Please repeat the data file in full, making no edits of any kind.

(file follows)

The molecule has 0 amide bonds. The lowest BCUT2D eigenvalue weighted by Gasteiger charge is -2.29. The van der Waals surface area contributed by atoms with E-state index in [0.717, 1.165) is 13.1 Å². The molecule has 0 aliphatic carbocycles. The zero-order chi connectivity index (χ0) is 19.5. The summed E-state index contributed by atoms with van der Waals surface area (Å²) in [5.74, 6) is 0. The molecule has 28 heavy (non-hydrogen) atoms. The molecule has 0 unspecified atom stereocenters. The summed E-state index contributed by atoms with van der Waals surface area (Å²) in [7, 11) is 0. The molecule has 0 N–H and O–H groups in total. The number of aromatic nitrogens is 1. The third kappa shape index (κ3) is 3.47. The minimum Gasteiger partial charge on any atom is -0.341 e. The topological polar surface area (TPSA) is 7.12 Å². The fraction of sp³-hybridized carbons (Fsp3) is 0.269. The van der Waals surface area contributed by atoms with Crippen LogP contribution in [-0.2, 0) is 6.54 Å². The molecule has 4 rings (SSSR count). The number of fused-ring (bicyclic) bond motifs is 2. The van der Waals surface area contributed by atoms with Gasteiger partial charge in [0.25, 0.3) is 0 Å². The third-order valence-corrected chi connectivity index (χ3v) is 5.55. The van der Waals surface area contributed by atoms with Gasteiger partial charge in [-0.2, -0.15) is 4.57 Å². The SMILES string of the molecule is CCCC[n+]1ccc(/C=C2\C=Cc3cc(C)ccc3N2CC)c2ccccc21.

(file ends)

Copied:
The molecule has 0 amide bonds. The lowest BCUT2D eigenvalue weighted by Gasteiger charge is -2.29. The van der Waals surface area contributed by atoms with E-state index in [0.717, 1.165) is 13.1 Å². The molecule has 0 aliphatic carbocycles. The zero-order chi connectivity index (χ0) is 19.5. The summed E-state index contributed by atoms with van der Waals surface area (Å²) in [5.74, 6) is 0. The molecule has 28 heavy (non-hydrogen) atoms. The molecule has 0 unspecified atom stereocenters. The summed E-state index contributed by atoms with van der Waals surface area (Å²) in [7, 11) is 0. The molecule has 0 N–H and O–H groups in total. The number of aromatic nitrogens is 1. The third kappa shape index (κ3) is 3.47. The minimum Gasteiger partial charge on any atom is -0.341 e. The topological polar surface area (TPSA) is 7.12 Å². The fraction of sp³-hybridized carbons (Fsp3) is 0.269. The van der Waals surface area contributed by atoms with Crippen LogP contribution in [-0.2, 0) is 6.54 Å². The molecule has 4 rings (SSSR count). The number of fused-ring (bicyclic) bond motifs is 2. The van der Waals surface area contributed by atoms with Gasteiger partial charge in [0.25, 0.3) is 0 Å². The third-order valence-corrected chi connectivity index (χ3v) is 5.55. The van der Waals surface area contributed by atoms with Gasteiger partial charge in [-0.2, -0.15) is 4.57 Å². The SMILES string of the molecule is CCCC[n+]1ccc(/C=C2\C=Cc3cc(C)ccc3N2CC)c2ccccc21.